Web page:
Abbey stepped towards him, trying to make out his expression. “Why?” she asked suspiciously.

“I isveçbahis giriş don’t want to be alone. And I thought maybe we could talk.”

She hesitated, glancing towards the entrance, then back to Greg, who looked hopeful.

“Please?” he said.

Wordlessly, she brushed past him and returned to Monica’s grave. They stood side by side, staring down at Monica’s smiling face, frozen forever at the age of twenty. Abbey had missed her friend most acutely at graduation a few months ago. They would have graduated together; they’d already had plans to take a trip to Ireland together right after school ended. Abbey glanced at Greg.

“I didn’t know you came here,” she said awkwardly.

“Well, I do. Whenever I’m in town. You?”

“Only on the anniversaries of … well, you know. Did you transfer schools?”

“Yeah. Actually, I dropped out for the rest of that year, so I’m a year behind. I’ll graduate from Western next year.”

“That’s good.”

They lapsed into a long silence. Greg knelt and bowed his head as if in prayer. Abbey hesitated, then knelt beside him and bowed her head as well.

“I don’t blame you for hating me,” he said. “I never forgave myself, either. It’s my fault she’s dead. Do you know how hard it is to live with that?” His voice was tight, like he was choking back tears. He did not look at her.

“I don’t hate you,” Abbey protested weakly. “I was just so angry that she was gone, and it was easy to blame you, because you survived.”

“I loved her, I really did.”

“I know you did. So did I.”

Greg reached out and took her hand. Abbey’s first impulse was to snatch it back, but she looked at him — he was staring at the photo in the headstone and his face was scrunched up with the effort not to cry — and felt a stab of sympathy. Instead of taking her hand away, she squeezed his. That’s when she became aware of a strange warmth surrounding her. She felt Monica’s presence, and it was overwhelming. “Greg, do you feel that?” she gasped.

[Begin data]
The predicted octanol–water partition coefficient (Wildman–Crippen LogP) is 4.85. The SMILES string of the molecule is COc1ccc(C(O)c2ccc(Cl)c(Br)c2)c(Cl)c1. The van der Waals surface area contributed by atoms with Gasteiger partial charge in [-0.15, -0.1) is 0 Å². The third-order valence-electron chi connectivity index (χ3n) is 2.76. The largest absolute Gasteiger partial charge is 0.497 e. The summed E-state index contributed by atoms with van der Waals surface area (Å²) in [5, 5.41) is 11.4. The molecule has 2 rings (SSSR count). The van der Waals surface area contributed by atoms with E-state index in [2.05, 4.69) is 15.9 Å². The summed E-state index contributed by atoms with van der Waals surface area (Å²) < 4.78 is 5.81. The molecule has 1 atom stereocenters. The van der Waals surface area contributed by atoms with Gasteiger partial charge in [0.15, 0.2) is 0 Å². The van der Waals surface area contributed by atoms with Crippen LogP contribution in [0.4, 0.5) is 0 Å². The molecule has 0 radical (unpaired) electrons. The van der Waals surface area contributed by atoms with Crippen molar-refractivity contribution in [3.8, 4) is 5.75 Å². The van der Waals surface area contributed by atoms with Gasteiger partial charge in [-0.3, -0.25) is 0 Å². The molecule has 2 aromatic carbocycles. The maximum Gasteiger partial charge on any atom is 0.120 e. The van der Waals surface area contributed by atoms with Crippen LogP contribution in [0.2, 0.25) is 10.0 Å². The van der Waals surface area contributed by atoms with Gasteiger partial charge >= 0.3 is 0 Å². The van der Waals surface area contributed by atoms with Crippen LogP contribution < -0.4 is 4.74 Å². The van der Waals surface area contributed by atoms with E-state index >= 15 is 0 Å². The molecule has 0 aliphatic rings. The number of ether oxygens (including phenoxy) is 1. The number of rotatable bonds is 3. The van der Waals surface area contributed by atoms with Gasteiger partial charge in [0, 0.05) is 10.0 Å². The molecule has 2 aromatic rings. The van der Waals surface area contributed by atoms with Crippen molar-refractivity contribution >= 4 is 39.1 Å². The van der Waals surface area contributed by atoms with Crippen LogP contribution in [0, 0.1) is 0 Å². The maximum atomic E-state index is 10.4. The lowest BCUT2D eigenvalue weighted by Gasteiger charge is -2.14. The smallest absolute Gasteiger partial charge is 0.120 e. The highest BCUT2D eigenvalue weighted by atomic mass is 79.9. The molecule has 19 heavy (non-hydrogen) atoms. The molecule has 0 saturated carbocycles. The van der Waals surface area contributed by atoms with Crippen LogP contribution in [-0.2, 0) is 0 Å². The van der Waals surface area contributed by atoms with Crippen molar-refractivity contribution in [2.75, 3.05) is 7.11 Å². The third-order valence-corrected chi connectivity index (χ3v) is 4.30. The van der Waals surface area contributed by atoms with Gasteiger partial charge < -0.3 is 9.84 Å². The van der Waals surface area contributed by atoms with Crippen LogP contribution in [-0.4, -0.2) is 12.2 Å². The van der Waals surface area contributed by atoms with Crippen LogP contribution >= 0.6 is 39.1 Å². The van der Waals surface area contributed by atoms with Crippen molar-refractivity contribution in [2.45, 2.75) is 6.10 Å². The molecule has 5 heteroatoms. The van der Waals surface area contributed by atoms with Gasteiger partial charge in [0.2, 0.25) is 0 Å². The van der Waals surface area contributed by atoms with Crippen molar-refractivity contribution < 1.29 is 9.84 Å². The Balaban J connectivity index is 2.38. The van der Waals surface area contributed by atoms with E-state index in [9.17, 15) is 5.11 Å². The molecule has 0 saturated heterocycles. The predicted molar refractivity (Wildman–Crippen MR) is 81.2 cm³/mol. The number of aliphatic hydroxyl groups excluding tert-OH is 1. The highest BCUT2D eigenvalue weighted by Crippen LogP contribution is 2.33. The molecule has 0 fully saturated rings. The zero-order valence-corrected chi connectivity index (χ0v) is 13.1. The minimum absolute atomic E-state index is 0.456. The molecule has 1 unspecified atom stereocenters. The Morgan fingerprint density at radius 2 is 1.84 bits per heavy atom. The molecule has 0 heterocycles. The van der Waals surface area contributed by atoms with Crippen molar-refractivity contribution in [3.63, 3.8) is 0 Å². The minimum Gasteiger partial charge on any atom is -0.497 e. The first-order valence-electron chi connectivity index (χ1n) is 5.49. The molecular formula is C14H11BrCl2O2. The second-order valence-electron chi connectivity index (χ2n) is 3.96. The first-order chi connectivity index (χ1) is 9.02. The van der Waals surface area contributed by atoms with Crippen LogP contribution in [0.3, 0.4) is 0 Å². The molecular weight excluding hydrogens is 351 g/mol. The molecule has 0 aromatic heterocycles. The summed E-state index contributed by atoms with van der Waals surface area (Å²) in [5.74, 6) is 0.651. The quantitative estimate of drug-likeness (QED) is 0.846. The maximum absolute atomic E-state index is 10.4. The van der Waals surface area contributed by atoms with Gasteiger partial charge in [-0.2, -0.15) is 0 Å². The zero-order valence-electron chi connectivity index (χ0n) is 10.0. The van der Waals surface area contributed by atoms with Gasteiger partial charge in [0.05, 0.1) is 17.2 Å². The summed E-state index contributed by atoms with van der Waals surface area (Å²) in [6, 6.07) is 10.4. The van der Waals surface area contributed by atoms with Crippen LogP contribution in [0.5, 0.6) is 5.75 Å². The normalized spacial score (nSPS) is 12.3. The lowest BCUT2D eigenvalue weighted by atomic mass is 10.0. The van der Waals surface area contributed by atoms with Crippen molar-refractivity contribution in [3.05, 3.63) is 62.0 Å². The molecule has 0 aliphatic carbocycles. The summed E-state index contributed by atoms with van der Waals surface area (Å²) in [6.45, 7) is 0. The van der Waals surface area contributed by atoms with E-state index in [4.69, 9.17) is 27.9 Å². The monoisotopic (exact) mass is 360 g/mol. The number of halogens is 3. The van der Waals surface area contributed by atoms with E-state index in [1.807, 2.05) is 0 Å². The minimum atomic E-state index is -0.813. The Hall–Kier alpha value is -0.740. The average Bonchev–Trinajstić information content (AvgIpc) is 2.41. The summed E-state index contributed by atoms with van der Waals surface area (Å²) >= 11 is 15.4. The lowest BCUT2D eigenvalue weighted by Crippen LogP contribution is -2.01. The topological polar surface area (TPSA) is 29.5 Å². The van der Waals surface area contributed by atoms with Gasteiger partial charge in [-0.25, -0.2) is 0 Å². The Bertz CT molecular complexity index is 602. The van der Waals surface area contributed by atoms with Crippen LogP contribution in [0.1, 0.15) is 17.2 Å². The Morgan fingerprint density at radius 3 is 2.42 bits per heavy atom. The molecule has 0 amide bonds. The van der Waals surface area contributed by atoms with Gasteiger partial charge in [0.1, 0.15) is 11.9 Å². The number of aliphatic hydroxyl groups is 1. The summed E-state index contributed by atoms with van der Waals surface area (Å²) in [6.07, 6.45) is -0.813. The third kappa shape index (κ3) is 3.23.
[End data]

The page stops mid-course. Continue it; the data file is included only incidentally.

Greg looked at her and his face went slack. “Monica?” he whispered.

And then they were kissing, and it was Abbey, but it wasn’t. She was aware of what she was doing, but she wasn’t sure it was entirely of her own volition. She cupped his face in her hands and intensified the kiss, deepened it by opening her mouth and drawing his lower lip between hers, running her tongue across it. He groaned and tangled his hands in her long hair, pulled her closer.

As she shifted to press against his chest, she was amazed to feel her labia slide together, already slick with desire after only a little kissing. She reached for his crotch, needing to find out if he was in the same condition. He was. She found his cock fully erect and straining against his jeans. She whimpered and reached for his belt. Never had she felt such intense sexual urgency. While she worked at freeing his cock, he slid his hands under her sweater, pushed up her bra, and cupped her heavy breasts. He kneaded them, stroked the achingly hard nipples with his thumbs.